This post is part of a series of interviews highlighting leaders in the field of New Learning (what we call “NLI at Inquiry”). Recently, we interviewed University of Texas at Austin Professor S. Craig Watkins on subjects including his research, social media in different contexts, the participation gap, and the quality and consequences of young people’s media engagement. Here, in Part III of the interview, he discusses his thoughts on social media trends and youth engagement with social media in the future.
Listen to the full interview here:
Listen to the full interview here:
How would you characterize social networks in the future? As they relate to individuals of different backgrounds or gender?
I think in the future, social networks, and we are seeing evidence of this now — particularly if we think about online social networks, social networks that are maintained via platforms like Facebook or Tumblr or some other platform that is on the horizon if it’s not here already — that they will evolve into very complex systems. It will be interesting to see at what point people begin to prefer social networks that enable them to exercise a finer degree of control over their networks.
What I mean by that is, for example, I was just having a conversation with a friend yesterday and he was saying why he didn’t like Facebook, or why he didn’t appreciate the fact that Facebook didn’t allow him to maintain the kinds of distinctions in his network that he appreciated and thought were important. For example, maybe his colleagues at work and the conversations he shares with them may be very unique or specific to that situation. Then there’s family. Then there may be friends he does a lot of recreational or social activities with. So it seems to me that at some point in the very near future people will be looking for social networks that allow them to really begin to manage, with a greater degree of precision, the different sub-networks that make up their larger social networks. That’s not only about privacy; it’s about complexity, the complexity of us as individuals, the different relationships we develop, the meaningful kinds of relationships and networks that make up our total selves, our total lives. And, to what degree will online tools and platforms be able to recognize that complexity?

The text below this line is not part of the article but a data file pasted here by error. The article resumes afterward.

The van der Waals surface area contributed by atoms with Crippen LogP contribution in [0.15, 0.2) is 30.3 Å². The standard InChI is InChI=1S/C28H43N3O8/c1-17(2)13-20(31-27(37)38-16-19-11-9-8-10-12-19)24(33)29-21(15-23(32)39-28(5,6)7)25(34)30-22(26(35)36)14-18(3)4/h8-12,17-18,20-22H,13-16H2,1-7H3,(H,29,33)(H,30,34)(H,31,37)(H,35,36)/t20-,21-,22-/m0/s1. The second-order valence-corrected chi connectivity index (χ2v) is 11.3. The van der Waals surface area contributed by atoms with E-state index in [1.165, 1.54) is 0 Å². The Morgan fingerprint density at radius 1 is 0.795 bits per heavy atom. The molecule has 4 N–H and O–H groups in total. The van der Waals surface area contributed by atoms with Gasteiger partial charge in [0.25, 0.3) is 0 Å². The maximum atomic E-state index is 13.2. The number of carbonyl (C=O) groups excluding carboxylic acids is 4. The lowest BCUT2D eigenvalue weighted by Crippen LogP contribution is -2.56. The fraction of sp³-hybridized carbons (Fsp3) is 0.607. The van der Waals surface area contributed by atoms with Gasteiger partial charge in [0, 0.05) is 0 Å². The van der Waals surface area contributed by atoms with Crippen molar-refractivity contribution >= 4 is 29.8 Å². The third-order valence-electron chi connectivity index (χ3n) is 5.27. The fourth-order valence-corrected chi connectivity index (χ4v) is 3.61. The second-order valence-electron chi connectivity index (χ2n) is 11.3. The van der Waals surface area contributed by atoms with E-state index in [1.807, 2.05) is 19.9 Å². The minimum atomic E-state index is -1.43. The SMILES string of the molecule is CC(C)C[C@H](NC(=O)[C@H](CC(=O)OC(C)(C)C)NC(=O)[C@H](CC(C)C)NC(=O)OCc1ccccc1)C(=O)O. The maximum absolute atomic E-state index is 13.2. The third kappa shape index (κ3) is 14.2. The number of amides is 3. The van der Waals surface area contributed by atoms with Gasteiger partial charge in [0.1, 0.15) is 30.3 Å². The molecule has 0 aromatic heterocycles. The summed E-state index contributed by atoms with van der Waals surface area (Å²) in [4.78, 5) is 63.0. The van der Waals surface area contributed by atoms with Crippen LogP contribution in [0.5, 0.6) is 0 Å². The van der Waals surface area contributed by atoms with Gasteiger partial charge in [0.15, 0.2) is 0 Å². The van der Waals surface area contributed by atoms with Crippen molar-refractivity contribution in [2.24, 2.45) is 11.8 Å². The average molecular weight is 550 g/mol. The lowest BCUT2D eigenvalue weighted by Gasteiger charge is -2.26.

â¦I never make the mistake of thinking that I totally get it, or that I totally understand young people and their motivation and their engagement with technology, because it is always in such a constant state of flux. I preface anything that I may say with that. But I do think it’s clear that what will be interesting, in terms of the youth population, is what I like to refer to as “trickle-down technology” and the ways in which particularly mobile media, and to some degree social media, are now trickling down to younger and younger children.
It wasn’t that long ago when the idea of a middle schooler owning his or her own mobile phone was kind of a stretch, where most parents couldn’t wrap their head around that idea. Now, that is increasingly a fairly common experience in a growing number of households around this country. What we’re really beginning to see now is even younger and younger children below the middle school ages are beginning to request, demand, and ask for their own mobile devices — maybe it’s an iPod, in some cases maybe it’s a phone. In terms of youth and communication, clearly everything will pivot around mobile: their lives will pivot around mobile; their modes of communication will be mediated via mobile technologies.
What I’m really intrigued by is the degree to which the age of adoption begins to get younger and younger. I can imagine in the very near future where kids in second, third, and fourth grade, for example, will have their own mobile phones. They already have their own mobile gaming platforms, their own mobile gaming and music devices; and you can expect that, in a very near, short period, even young children’s lives will be completely saturated with mobile media, applications, technologies, and modes of communication in ways that, just a few short years ago, would have been almost impossible for us to have imagined.
We’d like to extend a special thanks to Professor S. Craig Watkins for taking the time to talk with us.
Additional resources on Professor Watkins’ work, digital media, and learning: